More news in brief
Soccer's governing body in Northern Ireland has been praised for its efforts to combat sectarianism, writes Dan Keenan.
The Irish Football Association's Football For All campaign to stamp out intolerance and to counter the game's largely loyalist image "has been a very real success in terms of transforming the atmosphere at internationals at Belfast's Windsor Park", a report states.
The findings have been published by Democratic Dialogue, a think tank which provides advice on a range of public concerns for government and other agencies.
Its director Robin Wilson says that the establishment of a new stadium on the site of the former Maze prison "offers a major opportunity for a fresh start, promoting not just anti-sectarian and anti-racist messages, but also facilities which encourage . . . the attendance of women and people with disabilities".
Despite the significant improvement in combating sectarianism at Windsor Park, however, Democratic Dialogue states: "Substantial progress remains to be made at the level of Irish League clubs."
It suggests radical ideas, including ground-sharing between clubs, and for what it calls "deeper community embededness".
The report further suggests that an alternative be sought to the singing of God Save The Queen at internationals, citing the move away from this in Scotland.
It also calls for the ban on Sunday games to be lifted.
Woman's body found in river
Gardaí in Galway have recovered a body from a river during the search for a Wicklow woman who has been missing since before Christmas, writes Lorna Siggins.
A body was sighted in the Clare river near Turloughmore, Co Galway, shortly before 4pm yesterday and was taken to University College Hospital, Galway. Gardaí could not confirm whether it was the body of the missing woman until formal identification took place.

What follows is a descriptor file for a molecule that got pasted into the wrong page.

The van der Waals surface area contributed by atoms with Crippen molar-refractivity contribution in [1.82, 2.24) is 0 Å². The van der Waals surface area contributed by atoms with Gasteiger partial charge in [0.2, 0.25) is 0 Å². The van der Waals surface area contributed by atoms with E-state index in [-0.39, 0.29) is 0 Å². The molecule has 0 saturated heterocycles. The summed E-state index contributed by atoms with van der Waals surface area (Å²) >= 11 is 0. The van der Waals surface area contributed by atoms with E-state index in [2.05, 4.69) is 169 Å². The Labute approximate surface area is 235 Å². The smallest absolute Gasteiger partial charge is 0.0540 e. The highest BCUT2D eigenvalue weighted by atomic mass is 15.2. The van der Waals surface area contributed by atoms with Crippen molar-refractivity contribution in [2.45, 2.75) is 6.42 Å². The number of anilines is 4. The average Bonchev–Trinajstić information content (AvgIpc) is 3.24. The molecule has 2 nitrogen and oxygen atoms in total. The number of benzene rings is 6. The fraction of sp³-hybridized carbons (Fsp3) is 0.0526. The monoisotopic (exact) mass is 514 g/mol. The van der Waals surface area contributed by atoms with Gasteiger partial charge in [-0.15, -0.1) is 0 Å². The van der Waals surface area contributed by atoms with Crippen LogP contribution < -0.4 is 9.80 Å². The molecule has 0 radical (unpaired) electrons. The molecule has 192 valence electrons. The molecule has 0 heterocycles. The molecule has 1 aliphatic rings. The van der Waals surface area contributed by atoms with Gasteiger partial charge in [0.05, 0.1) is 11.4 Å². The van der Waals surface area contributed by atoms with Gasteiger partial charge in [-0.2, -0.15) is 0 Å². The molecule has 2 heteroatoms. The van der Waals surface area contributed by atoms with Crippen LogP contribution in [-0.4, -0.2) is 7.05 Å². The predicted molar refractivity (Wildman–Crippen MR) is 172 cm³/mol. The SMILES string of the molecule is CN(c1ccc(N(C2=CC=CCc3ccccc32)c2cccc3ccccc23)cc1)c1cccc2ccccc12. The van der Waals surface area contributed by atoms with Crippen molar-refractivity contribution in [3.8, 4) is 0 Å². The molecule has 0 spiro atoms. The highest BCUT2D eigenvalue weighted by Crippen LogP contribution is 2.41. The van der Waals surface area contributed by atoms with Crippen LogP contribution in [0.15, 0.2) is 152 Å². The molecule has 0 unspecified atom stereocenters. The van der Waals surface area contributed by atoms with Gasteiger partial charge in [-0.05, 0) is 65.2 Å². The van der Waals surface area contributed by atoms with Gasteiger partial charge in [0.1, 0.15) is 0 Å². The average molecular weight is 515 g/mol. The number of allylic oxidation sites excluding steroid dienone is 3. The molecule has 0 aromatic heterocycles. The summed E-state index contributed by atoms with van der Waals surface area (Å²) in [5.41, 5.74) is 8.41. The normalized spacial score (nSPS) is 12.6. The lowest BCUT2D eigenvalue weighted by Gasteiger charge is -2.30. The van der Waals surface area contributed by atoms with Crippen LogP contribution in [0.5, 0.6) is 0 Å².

Helena English (42), Bray, Co Wicklow, was reported missing in the Headford area of Co Galway on December 15th, after she had paid a family visit to the area. The Garda Water Unit was brought in to assist the search yesterday and local boat owners were also involved.
Schools short of language expertise
Primary and secondary schools in Dublin are not receiving enough support to cope with the increasingly multicultural nature of their students - many of whom require extra help learning English, Fine Gael has claimed, writes John Downes.
Senator Brian Hayes, the party's spokesman for Dublin, said he was aware of one school in the Tallaght area which had 200 non- national students - but only three language teachers to work with them.
Under Department of Education regulations, Mr Hayes said schools with more than 14 non-English speaking pupils were awarded a temporary teacher to assist them. Schools with 28 or more non-English speaking students were allocated two temporary teachers.
"These regulations take no account of the fact that many schools have significantly more than 28 enrolled pupils from non- English speaking backgrounds," he said.
"I personally know of one school, in the Tallaght area, which has 200 students from an international background. In this case, the school in question has been given two temporary language support teachers and one additional discretionary teacher to help the children with English."
As a result, he said he was calling for a new system of allocation of language support teachers. This should take "real account" of the total number of non- national non-English speaking students enrolled.